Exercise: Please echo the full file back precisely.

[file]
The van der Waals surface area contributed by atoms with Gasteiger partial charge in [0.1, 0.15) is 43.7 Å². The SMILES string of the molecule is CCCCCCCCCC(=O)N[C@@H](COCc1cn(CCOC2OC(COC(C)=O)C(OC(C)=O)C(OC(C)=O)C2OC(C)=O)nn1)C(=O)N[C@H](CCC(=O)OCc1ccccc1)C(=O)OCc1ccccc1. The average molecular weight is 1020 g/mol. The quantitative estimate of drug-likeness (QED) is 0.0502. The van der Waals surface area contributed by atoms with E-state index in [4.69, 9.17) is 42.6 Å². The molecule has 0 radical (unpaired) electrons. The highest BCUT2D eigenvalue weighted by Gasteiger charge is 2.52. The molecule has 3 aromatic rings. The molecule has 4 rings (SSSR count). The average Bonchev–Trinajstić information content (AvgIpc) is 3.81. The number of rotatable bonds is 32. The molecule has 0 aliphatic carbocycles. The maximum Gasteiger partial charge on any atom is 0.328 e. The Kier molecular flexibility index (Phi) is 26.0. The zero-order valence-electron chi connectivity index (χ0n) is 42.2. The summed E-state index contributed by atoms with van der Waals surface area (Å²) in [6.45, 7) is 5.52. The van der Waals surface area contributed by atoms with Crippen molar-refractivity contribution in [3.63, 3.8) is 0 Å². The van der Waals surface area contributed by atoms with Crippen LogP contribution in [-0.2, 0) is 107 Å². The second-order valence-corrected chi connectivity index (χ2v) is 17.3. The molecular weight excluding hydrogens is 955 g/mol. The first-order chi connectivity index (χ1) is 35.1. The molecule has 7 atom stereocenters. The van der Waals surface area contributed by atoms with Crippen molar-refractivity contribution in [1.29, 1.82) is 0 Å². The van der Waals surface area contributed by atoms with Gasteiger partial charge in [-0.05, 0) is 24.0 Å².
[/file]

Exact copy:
The van der Waals surface area contributed by atoms with Gasteiger partial charge in [0.1, 0.15) is 43.7 Å². The SMILES string of the molecule is CCCCCCCCCC(=O)N[C@@H](COCc1cn(CCOC2OC(COC(C)=O)C(OC(C)=O)C(OC(C)=O)C2OC(C)=O)nn1)C(=O)N[C@H](CCC(=O)OCc1ccccc1)C(=O)OCc1ccccc1. The average molecular weight is 1020 g/mol. The quantitative estimate of drug-likeness (QED) is 0.0502. The van der Waals surface area contributed by atoms with E-state index in [4.69, 9.17) is 42.6 Å². The molecule has 0 radical (unpaired) electrons. The highest BCUT2D eigenvalue weighted by Gasteiger charge is 2.52. The molecule has 3 aromatic rings. The molecule has 4 rings (SSSR count). The average Bonchev–Trinajstić information content (AvgIpc) is 3.81. The number of rotatable bonds is 32. The molecule has 0 aliphatic carbocycles. The maximum Gasteiger partial charge on any atom is 0.328 e. The Kier molecular flexibility index (Phi) is 26.0. The zero-order valence-electron chi connectivity index (χ0n) is 42.2. The summed E-state index contributed by atoms with van der Waals surface area (Å²) in [6.45, 7) is 5.52. The van der Waals surface area contributed by atoms with Crippen molar-refractivity contribution in [3.63, 3.8) is 0 Å². The van der Waals surface area contributed by atoms with Crippen LogP contribution in [-0.2, 0) is 107 Å². The second-order valence-corrected chi connectivity index (χ2v) is 17.3. The molecular weight excluding hydrogens is 955 g/mol. The first-order chi connectivity index (χ1) is 35.1. The molecule has 7 atom stereocenters. The van der Waals surface area contributed by atoms with Crippen molar-refractivity contribution in [1.29, 1.82) is 0 Å². The van der Waals surface area contributed by atoms with Gasteiger partial charge in [-0.05, 0) is 24.0 Å².